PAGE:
The mobile web is broken - but it doesn’t have to be...

Web Design
Mobile Strategy
Responsive Design
Mobile Commerce
Mobile Marketing
Mobile Usability
User Experience (UX)
Accessibility
Web Development

The state of the mobile web, from the point of view of the user, is largely broken; adverts fill our screens left, right and centre, page weights are high and getting the information you need is often far more difficult than it needs to be. 

So, what are we doing wrong?

Page weight

Over time, web content has become much more media based, be that images, video or audio. Whilst there's a strong drive to push such forms of content, this comes at a cost; the more information and data on a page, the more that needs to be downloaded before the user can view the page as a whole. 

While download speeds have, for the most part, improved across the country, it's important to remember that not everyone is fortunate enough to be on a 4G mobile network, or have super-fast fibre broadband (something that's easy to forget when you occupy the digital sphere for much of your waking and working life). Even those on 4G networks will likely have a data usage limit, so they won't appreciate your website using up a big chunk of their monthly allowance, even if it does look fancy.

The average page weight for a website is now starting to creep above 3MB... In fact, 6 of the top 10 news-based websites (ranked according to Alexa) have page weights above 3MB. These include: 

Reddit - 3.4 MB
The New York Times - 6.0 MB
The Guardian - 4.9 MB
Yahoo News - 3.1 MB
Washington Post - 3.0 MB
Forbes - 3.5 MB

How can we fix it?

Simplify

As a starter for ten, you can start by removing anything that's not really adding to the user experience. Got some big flashy animations that require huge sophisticated libraries? Get rid of or simplify them. Rather than providing reams and reams of content, streamline what's important and give the user what they're really looking for. 

Lazy loading

If you do have a lot of media (image and video) on your page, lazy loading is your friend. If you're new to the concept, lazy loading involves delaying the content loading onto the page until the user scrolls down and actually needs to view it. On an image-heavy page or article, this can substantially reduce the initial page weight and, therefore, the loading times - meaning much happier users! The majority of examples listed above load all of the content on their homepages, regardless of whether the user scrolls to it or not. If they find what they're looking for at the top of the page and click away to another article, a lot of precious data will have been wasted. Native lazy loading will soon be coming to Chrome (from version 75) so making use of this feature will be even easier for developers.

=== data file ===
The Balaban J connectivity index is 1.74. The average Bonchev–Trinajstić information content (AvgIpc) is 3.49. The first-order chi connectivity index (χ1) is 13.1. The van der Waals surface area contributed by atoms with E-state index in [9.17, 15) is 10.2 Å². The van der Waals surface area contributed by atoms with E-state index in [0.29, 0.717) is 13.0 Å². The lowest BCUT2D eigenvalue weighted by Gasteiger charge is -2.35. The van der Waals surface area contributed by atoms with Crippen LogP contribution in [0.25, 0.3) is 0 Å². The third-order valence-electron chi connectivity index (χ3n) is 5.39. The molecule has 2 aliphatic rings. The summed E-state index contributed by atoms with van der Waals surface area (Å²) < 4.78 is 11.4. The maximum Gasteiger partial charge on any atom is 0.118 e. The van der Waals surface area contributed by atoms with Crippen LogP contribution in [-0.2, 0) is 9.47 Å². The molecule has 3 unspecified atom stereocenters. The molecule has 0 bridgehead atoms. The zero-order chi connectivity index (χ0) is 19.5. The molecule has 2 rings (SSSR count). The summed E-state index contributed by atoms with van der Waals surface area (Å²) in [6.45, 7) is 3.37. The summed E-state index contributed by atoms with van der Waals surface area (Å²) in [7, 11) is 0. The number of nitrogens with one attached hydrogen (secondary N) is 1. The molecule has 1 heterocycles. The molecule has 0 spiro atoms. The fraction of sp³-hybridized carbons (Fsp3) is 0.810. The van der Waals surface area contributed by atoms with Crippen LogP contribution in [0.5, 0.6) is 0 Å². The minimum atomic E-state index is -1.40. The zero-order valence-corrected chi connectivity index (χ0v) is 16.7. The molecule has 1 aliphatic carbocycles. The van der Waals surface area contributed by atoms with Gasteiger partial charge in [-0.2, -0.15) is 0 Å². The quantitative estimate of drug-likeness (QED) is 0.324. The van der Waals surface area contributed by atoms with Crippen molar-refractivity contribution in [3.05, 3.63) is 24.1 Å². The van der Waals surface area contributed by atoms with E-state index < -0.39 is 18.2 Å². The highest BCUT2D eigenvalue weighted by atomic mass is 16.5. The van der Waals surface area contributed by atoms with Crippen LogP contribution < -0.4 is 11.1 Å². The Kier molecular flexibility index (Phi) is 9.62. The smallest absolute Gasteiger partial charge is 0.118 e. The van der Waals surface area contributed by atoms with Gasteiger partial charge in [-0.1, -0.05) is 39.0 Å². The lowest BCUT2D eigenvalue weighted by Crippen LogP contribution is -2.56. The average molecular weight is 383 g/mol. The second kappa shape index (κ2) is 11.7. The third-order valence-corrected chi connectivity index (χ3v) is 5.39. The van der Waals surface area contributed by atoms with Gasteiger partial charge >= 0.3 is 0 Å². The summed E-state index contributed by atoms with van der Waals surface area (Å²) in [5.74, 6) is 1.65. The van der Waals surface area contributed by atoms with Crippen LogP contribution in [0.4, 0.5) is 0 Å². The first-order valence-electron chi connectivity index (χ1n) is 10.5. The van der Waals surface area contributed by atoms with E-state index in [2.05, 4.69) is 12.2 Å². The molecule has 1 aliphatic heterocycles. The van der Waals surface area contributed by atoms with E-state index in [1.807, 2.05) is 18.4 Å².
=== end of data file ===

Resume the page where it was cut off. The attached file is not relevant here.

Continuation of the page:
Slow loading content and user flow

Slow loading content can be incredibly disruptive (and annoying) for the user; from their point of view, they want to go to the source, get the information they need and leave. That means that when a user lands on your website, they want to start consuming information as quickly as possible. Images or adverts loading in slowly as you scroll down, pushing the content that the user was reading further down as they appear, just means that the experience is frustrating and a bit of a hassle - which is not how you encourage repeat visits, and doesn't endear the user to you and your website. And it's not just smaller sites that are guilty of this - The Sun and The Guardian websites both suffer from this affliction. 

With the advent of the responsive web, we moved away from defining exact widths and heights of images, but without knowing the space required for an image, images which take their time to load can start shifting content around as they appear. The concept of a placeholder class is that it’s an element that reserves a ratio of space within the page that the media will then fill - this means that even if the image takes 10 years to load, the content below it will never shift.

Disruptive user prompts and cookie banners

It's something we've all experienced; you're making your way through an article and just getting to the point when an obnoxious pop-up appears asking you to sign up to the newsletter, or throws an advert in your eye line. Once a user has made their decision to read an article on your site, there are no good reasons to disrupt this intention - the most likely outcome is that you'll put off users from visiting your site in future, which probably isn't your goal!  

This issue has a straightforward solution, however. Just wait until someone reaches the end of the article before you ask them to take action. It's really a win-win, as the end of an article is actually the perfect time to guide them to additional content or ask if they want to hear more from you. 

The sudden influx of cookie consent banners is also disrupting the user experience on a lot of websites; the agency that designed your website is likely to have tried their hardest to deliver a slick user experience and make sure the users have a good first impression - but we're now finding more and more websites where the first thing a user sees is a less-than-visually-pleasing pop-up asking them to consent to cookies. Cookie banners can be subtle - they don’t need to take up the full screen.

In summary…

We hope these quick and simple tips will help you to build an improved user journey on your next project. Your users will definitely be thankful, even if they don’t realise it! 

Simon Willans is a Senior UX Developer at Engage